World Cup, day four: the things you might have missed
1. Mexico stun Germany - will holders crash out again?
Day four brought the biggest shock of the 2018 World Cup so far, as Mexico ran out 1-0 winners against Germany at the Luzhniki Stadium. El Tri sliced Joachim Low's side apart on the counter-attack and could easily have recorded a bigger victory had they been more decisive with their final pass. The Germans looked laboured and one-paced, with centre-backs Mats Hummels and Jerome Boateng left exposed to fast breaks time and time again.
Three of the last four World Cup holders have been eliminated in the group stage: France in 2002, Italy in 2010 and Spain in 2014. It would still be a major upset if Germany made it four in five, but few saw this result coming.
2. Brazil held by spirited Swiss
Brazil came flying out of the traps against Switzerland in Rostov, and their fast start was rewarded when Philippe Coutinho crashed a superb strike in off the post. The Selecao were expected to cruise to victory at that point, but instead they became surprisingly wasteful in possession and ragged without it.
Switzerland ended the first half the stronger of the two teams, and they were back on level terms soon after the restart when Steven Zuber powered home a header. Tite's side went in search of a second goal but couldn't find it, meaning three of the four pre-tournament favourites - Germany, Spain and Brazil - have failed to record a win in the first round of games.
3. Costa Rica pass surprise package baton to Serbia?
Costa Rica provided the underdog story of the 2014 World Cup, topping the so-called 'group of death' ahead of England, Uruguay and Italy, then beating Greece to reach the last eight for the first time. They were only eliminated on penalties by the Netherlands at the quarter-final stage, but a repeat of that tremendous accomplishment looks highly unlikely four years on.
Los Ticos didn't provide much of an attacking threat against Serbia, who triumphed 1-0 thanks to Aleksandar Kolarov's stunning free-kick. Mladen Krstajic's side would have won by a wider margin had Aleksandar Mitrovic brought his shooting boots, and perhaps they will be this year's surprise package in the same way Costa Rica were in 2014.
4. Southgate looks at bigger picture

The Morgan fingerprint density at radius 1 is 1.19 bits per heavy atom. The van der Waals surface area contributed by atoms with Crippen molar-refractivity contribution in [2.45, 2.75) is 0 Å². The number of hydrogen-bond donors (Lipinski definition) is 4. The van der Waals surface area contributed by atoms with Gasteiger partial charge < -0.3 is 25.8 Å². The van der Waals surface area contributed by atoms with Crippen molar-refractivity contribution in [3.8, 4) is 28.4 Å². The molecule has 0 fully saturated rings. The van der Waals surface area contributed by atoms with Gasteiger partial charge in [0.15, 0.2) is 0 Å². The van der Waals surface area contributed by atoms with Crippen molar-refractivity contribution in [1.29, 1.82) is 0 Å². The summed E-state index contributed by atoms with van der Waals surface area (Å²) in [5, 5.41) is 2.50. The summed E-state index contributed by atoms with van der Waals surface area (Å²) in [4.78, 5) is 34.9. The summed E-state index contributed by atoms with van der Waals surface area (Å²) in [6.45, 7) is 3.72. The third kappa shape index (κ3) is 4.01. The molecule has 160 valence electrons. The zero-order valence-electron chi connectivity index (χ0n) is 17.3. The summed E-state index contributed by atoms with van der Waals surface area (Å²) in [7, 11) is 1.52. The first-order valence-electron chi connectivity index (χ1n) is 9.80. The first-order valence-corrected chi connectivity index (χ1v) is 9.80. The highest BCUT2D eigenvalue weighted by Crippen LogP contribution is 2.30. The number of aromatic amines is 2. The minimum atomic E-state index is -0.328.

England's World Cup campaign gets under way on Monday, with Tunisia providing the opposition at the Volgograd Arena. Manager Gareth Southgate has been looking beyond that clash, though, emphasising the need for his players and staff to embrace the occasion.
"When I have been at World Cups before, whether working with the media or following the games scouting, there is a kind of carnival of football out there that sometimes as a player you don't access and don't feel part of," he said. "We have got to feel that it is a festival of football that you are fully involved in, and look to play as well as we can."
5. Messi reflects on missed penalty
The story of day three in Russia was Lionel Messi's missed penalty, which proved costly as Argentina were held to a 1-1 draw by Iceland. The Barcelona man doesn't have the best of records from 12 yards, and he admitted that the game would have changed had he found the net.
It would have changed the script. It was the advantage," Messi said. "Obviously it hurts me to have missed the penalty. They would have opened a little more and we could have found more spaces. We have the bitterness of not being able to take the three points that we deserved. To start with winning is always important, now we have to think about Croatia."
6. Aluko outshines Evra, who lets himself down
Eni Aluko has been a breath of fresh air as an ITV pundit, delivering insightful information in an accessible manner. It's a shame, then, that a well-researched explanation of Costa Rica's style of play was met in patrionising fashion by Patrice Evra, who decided to clap Aluko and declare: "I think we should leave Henri [Larsson], because she knows about more football than us! I’m really impressed you know."
It's hard to imagine he would have acted in the same way had Aluko been a male pundit.